On January 9, the US House of Representatives voted to approve two bills that provide support for women fighting for pay equity, the Lilly Ledbetter Fair Pay Act and the Paycheck Fairness Act.
Named after a Goodyear employee who discovered near the end of her career that she'd been the victim of gender-based pay discrimination, the Lilly Ledbetter Act arose from the ashes of a Supreme Court ruling that essentially stripped the plaintiff of her right to pursue compensation under the Equal Pay Act of 1963. The Court determined that Lilly Ledbetter was not eligible for back pay because she had not filed a complaint within 180 days of receiving her first paycheck.
As reported by Dow Jones, the Lilly Ledbetter Act:
...would put in place a six-month statute of limitations for women to sue their employer over pay discrimination. The six months would expire from the time the employees received their last pay check.Like the Lilly Ledbetter Act, the Paycheck Fairness Act was drafted to support already existing legislation that employers have been dodging for years. First envisioned by Rep. Rosa DeLauro (D-CT) nearly a decade ago, the bill has steadily gained support over the years.
It would overturn...a Supreme Court ruling in 2007 [Ledbetter v. Goodyear Tire & Rubber Co.] that stated the six-month period dated from when the employer first decided to pay the female employee less than her male counterparts....
According to the Hartford Courant:
DeLauro's bill is designed to close loopholes and bolster provisions of the decades-old Equal Pay Act. It makes it easier for workers to sue employers for discrimination and allows workers, for the first time, to collect limitless punitive and compensatory damages....[It] also opens up employees' ability to share salary information with co-workers without reprisal, and it provides salary-negotiation training courses for girls and women.The Courant reported that in arguing for both the Ledbetter Act and her own Paycheck Fairness Act, Delauro stated:
With our economy in crisis, so many women are on the edge, financially. We know that it does not have to be this way. We have a chance to finally provide equal pay for equal work and make opportunity real for millions of American women.House Speaker Nancy Pelosi also gave her support to the two bills in a speech from the floor of the House on January 9, 2000:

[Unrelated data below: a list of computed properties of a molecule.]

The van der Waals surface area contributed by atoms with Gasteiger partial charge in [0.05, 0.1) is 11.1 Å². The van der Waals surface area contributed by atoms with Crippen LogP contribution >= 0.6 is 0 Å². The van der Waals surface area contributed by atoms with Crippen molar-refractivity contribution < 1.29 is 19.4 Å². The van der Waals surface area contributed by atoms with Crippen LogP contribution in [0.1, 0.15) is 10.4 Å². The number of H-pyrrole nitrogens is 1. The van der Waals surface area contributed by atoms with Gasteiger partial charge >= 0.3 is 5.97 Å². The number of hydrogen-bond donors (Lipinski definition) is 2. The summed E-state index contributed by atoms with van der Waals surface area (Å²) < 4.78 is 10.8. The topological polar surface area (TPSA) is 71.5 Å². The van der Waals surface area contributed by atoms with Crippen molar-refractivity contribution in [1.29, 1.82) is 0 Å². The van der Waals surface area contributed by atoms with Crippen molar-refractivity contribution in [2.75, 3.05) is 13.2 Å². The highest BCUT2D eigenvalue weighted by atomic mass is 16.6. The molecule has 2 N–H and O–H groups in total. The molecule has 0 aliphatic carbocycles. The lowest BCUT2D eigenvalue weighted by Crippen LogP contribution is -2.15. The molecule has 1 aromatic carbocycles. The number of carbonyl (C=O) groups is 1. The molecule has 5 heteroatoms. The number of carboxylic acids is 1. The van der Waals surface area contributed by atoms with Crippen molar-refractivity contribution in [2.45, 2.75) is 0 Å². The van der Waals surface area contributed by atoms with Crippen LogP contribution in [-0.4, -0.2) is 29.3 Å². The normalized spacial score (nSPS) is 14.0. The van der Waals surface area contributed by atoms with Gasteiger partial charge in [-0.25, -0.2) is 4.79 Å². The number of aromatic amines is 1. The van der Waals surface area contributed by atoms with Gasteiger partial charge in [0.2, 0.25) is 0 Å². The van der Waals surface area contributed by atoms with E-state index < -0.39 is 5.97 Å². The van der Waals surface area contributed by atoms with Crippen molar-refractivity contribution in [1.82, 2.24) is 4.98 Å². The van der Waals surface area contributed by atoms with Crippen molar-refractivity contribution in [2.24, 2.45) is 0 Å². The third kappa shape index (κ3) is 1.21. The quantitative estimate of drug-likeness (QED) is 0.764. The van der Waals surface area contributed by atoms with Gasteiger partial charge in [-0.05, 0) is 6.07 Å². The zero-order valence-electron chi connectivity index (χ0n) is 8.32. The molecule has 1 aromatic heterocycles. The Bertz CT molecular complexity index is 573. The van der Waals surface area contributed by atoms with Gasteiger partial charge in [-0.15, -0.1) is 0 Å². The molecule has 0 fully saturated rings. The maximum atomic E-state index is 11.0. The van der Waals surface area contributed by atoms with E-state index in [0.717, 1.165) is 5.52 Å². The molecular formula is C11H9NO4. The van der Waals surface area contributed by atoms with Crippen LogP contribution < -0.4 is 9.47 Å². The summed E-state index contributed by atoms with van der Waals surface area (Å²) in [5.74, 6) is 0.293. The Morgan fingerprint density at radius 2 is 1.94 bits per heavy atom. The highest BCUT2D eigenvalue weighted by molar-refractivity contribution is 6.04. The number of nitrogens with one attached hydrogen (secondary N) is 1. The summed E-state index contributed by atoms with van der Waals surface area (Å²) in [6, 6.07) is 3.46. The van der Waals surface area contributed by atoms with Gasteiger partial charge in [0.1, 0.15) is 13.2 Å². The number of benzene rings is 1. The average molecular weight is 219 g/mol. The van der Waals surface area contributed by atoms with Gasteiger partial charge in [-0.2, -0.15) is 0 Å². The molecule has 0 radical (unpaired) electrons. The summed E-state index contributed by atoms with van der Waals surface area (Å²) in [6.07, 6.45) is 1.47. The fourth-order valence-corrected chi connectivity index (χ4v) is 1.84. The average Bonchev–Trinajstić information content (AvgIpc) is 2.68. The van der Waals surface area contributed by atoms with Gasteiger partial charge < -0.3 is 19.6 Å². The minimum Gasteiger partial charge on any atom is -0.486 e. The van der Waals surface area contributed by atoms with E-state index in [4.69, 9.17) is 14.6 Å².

...I really speak from the heart on this...because if women are not paid fairly in the course of their work years, it has an impact on their retirement as well....[T]his has an impact on our entire economy....And as Speaker of the House, I am pleased that in the first week of the new Congress this is the primary legislation they're putting forward.The warm reception the two bills received in the 111th Congress is yet another indication of the change in attitude toward working women's concerns. Although both the Ledbetter and Paycheck Fairness Acts passed the House during last year's Congress, all further action stopped there. As a January 10, 2009 editorial in the Los Angeles Times notes:
Pay equity, fairness to women in the workplace, the Lilly Ledbetter Act, these are our priorities....[T]his Congress has heard the message of change in the election... this Congress knows the needs of America's women...this Congress is prepared to act relevant to the concerns of America's working families.
Democrats largely supported it. But Republicans overwhelmingly opposed the measure as anti-business. President Bush, calling the bill a job killer, threatened to veto it, and...the Senate, unable to amass enough votes to hold off a filibuster, did not vote....[T]oday...we do know what's in store for Ledbetter and other workers, male and female, who are paid less because of gender: access to justice. The act, which President-elect Obama is eager to sign, states the obvious: that a violation occurs with every paycheck that continues a discriminatory practice....The Senate is scheduled to take up both bills in days to come.The two bills were the second and third pieces of legislation voted on by the House in 2009.
These measures deserve swift passage and presidential approval. Prudent employers will take stock of Washington's changed politics and use this moment to set right their training, hiring, promotion and pay practices.